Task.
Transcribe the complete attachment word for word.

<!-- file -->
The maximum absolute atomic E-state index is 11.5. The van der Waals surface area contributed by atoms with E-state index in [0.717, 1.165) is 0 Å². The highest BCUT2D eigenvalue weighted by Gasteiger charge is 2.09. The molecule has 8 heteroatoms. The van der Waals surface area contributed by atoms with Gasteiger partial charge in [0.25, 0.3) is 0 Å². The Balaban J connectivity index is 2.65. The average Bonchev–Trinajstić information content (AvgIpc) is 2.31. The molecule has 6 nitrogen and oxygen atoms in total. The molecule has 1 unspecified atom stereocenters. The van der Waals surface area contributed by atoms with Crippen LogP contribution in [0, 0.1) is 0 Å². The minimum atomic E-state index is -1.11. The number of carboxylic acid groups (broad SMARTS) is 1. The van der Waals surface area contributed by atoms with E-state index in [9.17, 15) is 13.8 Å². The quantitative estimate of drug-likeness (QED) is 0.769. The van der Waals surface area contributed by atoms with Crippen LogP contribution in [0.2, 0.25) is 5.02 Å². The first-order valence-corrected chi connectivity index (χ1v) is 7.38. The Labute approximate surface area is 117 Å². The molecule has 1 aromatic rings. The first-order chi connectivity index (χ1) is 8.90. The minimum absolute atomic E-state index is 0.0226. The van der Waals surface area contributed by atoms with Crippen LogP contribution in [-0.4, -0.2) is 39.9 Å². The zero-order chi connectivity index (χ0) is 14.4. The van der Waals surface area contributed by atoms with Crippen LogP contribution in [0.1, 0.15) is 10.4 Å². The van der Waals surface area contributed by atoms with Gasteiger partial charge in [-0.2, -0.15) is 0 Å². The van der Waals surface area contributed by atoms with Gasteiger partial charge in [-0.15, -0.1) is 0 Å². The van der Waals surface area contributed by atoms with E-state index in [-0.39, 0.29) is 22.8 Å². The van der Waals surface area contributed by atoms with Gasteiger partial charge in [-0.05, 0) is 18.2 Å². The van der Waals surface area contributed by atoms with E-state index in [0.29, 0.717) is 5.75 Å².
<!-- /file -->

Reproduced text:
The maximum absolute atomic E-state index is 11.5. The van der Waals surface area contributed by atoms with E-state index in [0.717, 1.165) is 0 Å². The highest BCUT2D eigenvalue weighted by Gasteiger charge is 2.09. The molecule has 8 heteroatoms. The van der Waals surface area contributed by atoms with Gasteiger partial charge in [0.25, 0.3) is 0 Å². The Balaban J connectivity index is 2.65. The average Bonchev–Trinajstić information content (AvgIpc) is 2.31. The molecule has 6 nitrogen and oxygen atoms in total. The molecule has 1 unspecified atom stereocenters. The van der Waals surface area contributed by atoms with Crippen LogP contribution in [0, 0.1) is 0 Å². The minimum atomic E-state index is -1.11. The number of carboxylic acid groups (broad SMARTS) is 1. The van der Waals surface area contributed by atoms with E-state index in [9.17, 15) is 13.8 Å². The quantitative estimate of drug-likeness (QED) is 0.769. The van der Waals surface area contributed by atoms with Crippen LogP contribution in [0.2, 0.25) is 5.02 Å². The first-order valence-corrected chi connectivity index (χ1v) is 7.38. The Labute approximate surface area is 117 Å². The molecule has 1 aromatic rings. The first-order chi connectivity index (χ1) is 8.90. The minimum absolute atomic E-state index is 0.0226. The van der Waals surface area contributed by atoms with Crippen LogP contribution in [-0.4, -0.2) is 39.9 Å². The zero-order chi connectivity index (χ0) is 14.4. The van der Waals surface area contributed by atoms with Crippen LogP contribution in [0.1, 0.15) is 10.4 Å². The van der Waals surface area contributed by atoms with Gasteiger partial charge in [-0.2, -0.15) is 0 Å². The van der Waals surface area contributed by atoms with Gasteiger partial charge in [-0.15, -0.1) is 0 Å². The van der Waals surface area contributed by atoms with E-state index in [-0.39, 0.29) is 22.8 Å². The van der Waals surface area contributed by atoms with Gasteiger partial charge in [-0.05, 0) is 18.2 Å². The van der Waals surface area contributed by atoms with E-state index in [0.29, 0.717) is 5.75 Å².